The Adventures of BJ and Tony Morris
Well, its been three months since our last biking adventure (this sounds like confession, doesnt it? Father forgive me, for I have sinned. It has been three months ), and given that winter will be here soon, we decided we try to squeeze in one more this year. We have had a Trier to Koblenz bike ride down the Mosel planned for quite some time, but have never gotten the group and the time together at the same time. This wasnt to be it either, but we thought we would do a bit of scout work for that trip. A date was selected (a 4-day weekend late in September), and a six-group was put together consisting of most of the usual suspects. Since one of our buddies was unavailable (because he would already be in Germany on an Oktoberfest trip), we picked up a newcomer; a co-worker friend named Melissa. Several days before we were to leave for our trip, one of our beta-males had to drop out due to, of all things work, leaving us with an odd number, and leaving Tony, the alpha-male, severely outnumbered by females. We quickly put the word out to some potential beta-males about the opening, but got no takers. On the morning of the day we were to leave, One of our group sent an instant message to David (a long-time-friend-but-seldom-travel-buddy), inviting him to join us. David borrowed a book bag from his son, packed it with a few necessities, made arrangements for a couple of vacation days, and met us for the ride to the airport. Chalk one up for David for being so spur of the moment!
As we were describing the purpose of the trip to David at the airport, we recounted our experiences on previous trips where some members of the group had been very competitive about the bicycle riding. David issued the challenge that we should make the competition for this trip about who could have the most fun, rather than who could bike the fastest! We all agreed that this would be a good competition and vowed that we would each win.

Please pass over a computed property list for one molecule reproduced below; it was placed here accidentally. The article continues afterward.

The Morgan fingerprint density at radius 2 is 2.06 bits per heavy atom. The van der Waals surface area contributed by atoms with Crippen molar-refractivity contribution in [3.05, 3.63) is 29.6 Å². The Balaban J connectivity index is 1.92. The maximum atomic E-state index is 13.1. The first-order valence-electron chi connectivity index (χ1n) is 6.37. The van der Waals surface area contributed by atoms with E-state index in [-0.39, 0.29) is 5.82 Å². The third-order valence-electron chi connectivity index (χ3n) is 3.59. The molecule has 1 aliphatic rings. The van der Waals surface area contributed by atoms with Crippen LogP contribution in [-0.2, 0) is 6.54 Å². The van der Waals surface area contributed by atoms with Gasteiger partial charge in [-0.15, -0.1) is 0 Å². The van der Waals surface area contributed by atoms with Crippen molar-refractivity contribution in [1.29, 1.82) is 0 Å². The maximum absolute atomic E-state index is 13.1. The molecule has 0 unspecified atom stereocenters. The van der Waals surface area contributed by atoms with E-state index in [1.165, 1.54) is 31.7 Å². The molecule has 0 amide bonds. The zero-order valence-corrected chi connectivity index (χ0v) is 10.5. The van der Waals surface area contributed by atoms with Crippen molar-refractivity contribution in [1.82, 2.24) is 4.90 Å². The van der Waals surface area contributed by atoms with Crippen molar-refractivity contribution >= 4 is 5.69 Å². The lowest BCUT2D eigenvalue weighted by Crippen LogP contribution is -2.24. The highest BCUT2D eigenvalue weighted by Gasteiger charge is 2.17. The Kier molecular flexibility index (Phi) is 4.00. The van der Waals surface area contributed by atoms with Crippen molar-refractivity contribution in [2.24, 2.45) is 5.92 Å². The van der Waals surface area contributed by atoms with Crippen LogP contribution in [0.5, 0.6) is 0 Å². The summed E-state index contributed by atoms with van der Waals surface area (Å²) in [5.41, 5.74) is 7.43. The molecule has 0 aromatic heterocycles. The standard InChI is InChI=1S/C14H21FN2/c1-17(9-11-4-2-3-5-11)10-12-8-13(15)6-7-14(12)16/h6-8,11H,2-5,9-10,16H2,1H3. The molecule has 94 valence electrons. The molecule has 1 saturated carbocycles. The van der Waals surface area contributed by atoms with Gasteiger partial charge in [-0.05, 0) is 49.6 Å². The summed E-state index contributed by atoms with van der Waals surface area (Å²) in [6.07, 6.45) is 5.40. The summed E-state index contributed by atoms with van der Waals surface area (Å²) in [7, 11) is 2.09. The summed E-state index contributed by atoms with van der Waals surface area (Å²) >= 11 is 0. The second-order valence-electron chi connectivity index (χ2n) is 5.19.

As standby experiences go, this one was pretty boring compared to some of our other trips. We were all given Business Class seating on the first flight we attempted so we wouldnt be needing to try to hook up in Frankfurt (although we DID have a back-up plan for that). Out of Atlanta, on time, we all settled in for dinner and a movie. The next morning we learned that Melissa (whose in-seat audio/video equipment was non-functional) was given a rose by the flight attendant in lieu of the movie. Since we all prefer in-flight entertainment to a rose, we told her that this incident put her somewhat behind in the fun competition.
Arriving in Frankfurt, we made our way to the train station and purchased tickets to Trier, our destination, then headed to the airport bar to have a German bier while we waited for our departure time. Not realizing how far the track was from the bar, we had to run to catch our train (German trains are noted for their on-time departures usually), only to find that it was delayed. Once on board the train, we found seating in the beverage car where we enjoyed more German biers. That delay out of Frankfurt caused us to miss our connection in Koblenz, so we had to take a non-express train, turning a 60-minute ride into an almost two-hour ride. Initially, we couldnt find six seats together on the train, but did manage to get seats in the same car. David sat with 6 somewhat animated German men who offered him a shot glass of clear liquid, refuted to be some sort of pear liqueur, and some sort of sausage. Believing that this would add to his score in the fun competition, David drank and ate what he was offered. After a few stops, some seats opened up near David, so we all moved to that end of the car, wanting to add to our own fun scores. After I had sampled the sausage, which looked like a giant hot dog, one of the men got up in the aisle of the train and whinnied and stomped his foot to indicate that the sausage was made from horse meat. I am choosing to believe that he was pulling my leg.
We arrived in Trier around 1330 and took the 15-minute walk into town, stopping along the way for bier and some baguettes. One of our friends made the mistake of depending on me to translate the non-bier portion of the menu for her, and I overlooked that the Camembert baguette had Preiselbeeren (cranberries) on it. This was not her favorite meal of the trip.